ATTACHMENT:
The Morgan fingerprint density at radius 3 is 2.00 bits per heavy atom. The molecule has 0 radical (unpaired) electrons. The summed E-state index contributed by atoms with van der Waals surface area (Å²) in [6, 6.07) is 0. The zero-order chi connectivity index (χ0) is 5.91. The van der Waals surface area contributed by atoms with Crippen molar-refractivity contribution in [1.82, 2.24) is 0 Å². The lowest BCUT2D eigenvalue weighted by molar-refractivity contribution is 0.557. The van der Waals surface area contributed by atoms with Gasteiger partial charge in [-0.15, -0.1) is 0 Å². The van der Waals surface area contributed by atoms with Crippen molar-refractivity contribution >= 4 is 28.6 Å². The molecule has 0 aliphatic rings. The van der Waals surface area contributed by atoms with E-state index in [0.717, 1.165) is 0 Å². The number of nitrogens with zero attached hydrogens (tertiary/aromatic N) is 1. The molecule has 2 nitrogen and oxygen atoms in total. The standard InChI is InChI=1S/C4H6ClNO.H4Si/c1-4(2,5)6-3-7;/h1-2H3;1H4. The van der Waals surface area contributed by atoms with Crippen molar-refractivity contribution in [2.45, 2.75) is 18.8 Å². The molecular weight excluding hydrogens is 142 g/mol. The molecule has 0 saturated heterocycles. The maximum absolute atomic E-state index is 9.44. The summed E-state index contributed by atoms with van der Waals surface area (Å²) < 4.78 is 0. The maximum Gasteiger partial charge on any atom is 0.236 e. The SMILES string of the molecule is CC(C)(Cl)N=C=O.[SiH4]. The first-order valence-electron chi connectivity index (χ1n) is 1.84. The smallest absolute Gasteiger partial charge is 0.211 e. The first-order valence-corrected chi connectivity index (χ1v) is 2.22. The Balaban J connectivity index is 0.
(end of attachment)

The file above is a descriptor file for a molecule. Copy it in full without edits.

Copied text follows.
The Morgan fingerprint density at radius 3 is 2.00 bits per heavy atom. The molecule has 0 radical (unpaired) electrons. The summed E-state index contributed by atoms with van der Waals surface area (Å²) in [6, 6.07) is 0. The zero-order chi connectivity index (χ0) is 5.91. The van der Waals surface area contributed by atoms with Crippen molar-refractivity contribution in [1.82, 2.24) is 0 Å². The lowest BCUT2D eigenvalue weighted by molar-refractivity contribution is 0.557. The van der Waals surface area contributed by atoms with Gasteiger partial charge in [-0.15, -0.1) is 0 Å². The van der Waals surface area contributed by atoms with Crippen molar-refractivity contribution >= 4 is 28.6 Å². The molecule has 0 aliphatic rings. The van der Waals surface area contributed by atoms with E-state index in [0.717, 1.165) is 0 Å². The number of nitrogens with zero attached hydrogens (tertiary/aromatic N) is 1. The molecule has 2 nitrogen and oxygen atoms in total. The standard InChI is InChI=1S/C4H6ClNO.H4Si/c1-4(2,5)6-3-7;/h1-2H3;1H4. The van der Waals surface area contributed by atoms with Crippen molar-refractivity contribution in [2.45, 2.75) is 18.8 Å². The molecular weight excluding hydrogens is 142 g/mol. The molecule has 0 saturated heterocycles. The maximum absolute atomic E-state index is 9.44. The summed E-state index contributed by atoms with van der Waals surface area (Å²) < 4.78 is 0. The maximum Gasteiger partial charge on any atom is 0.236 e. The SMILES string of the molecule is CC(C)(Cl)N=C=O.[SiH4]. The first-order valence-electron chi connectivity index (χ1n) is 1.84. The smallest absolute Gasteiger partial charge is 0.211 e. The first-order valence-corrected chi connectivity index (χ1v) is 2.22. The Balaban J connectivity index is 0.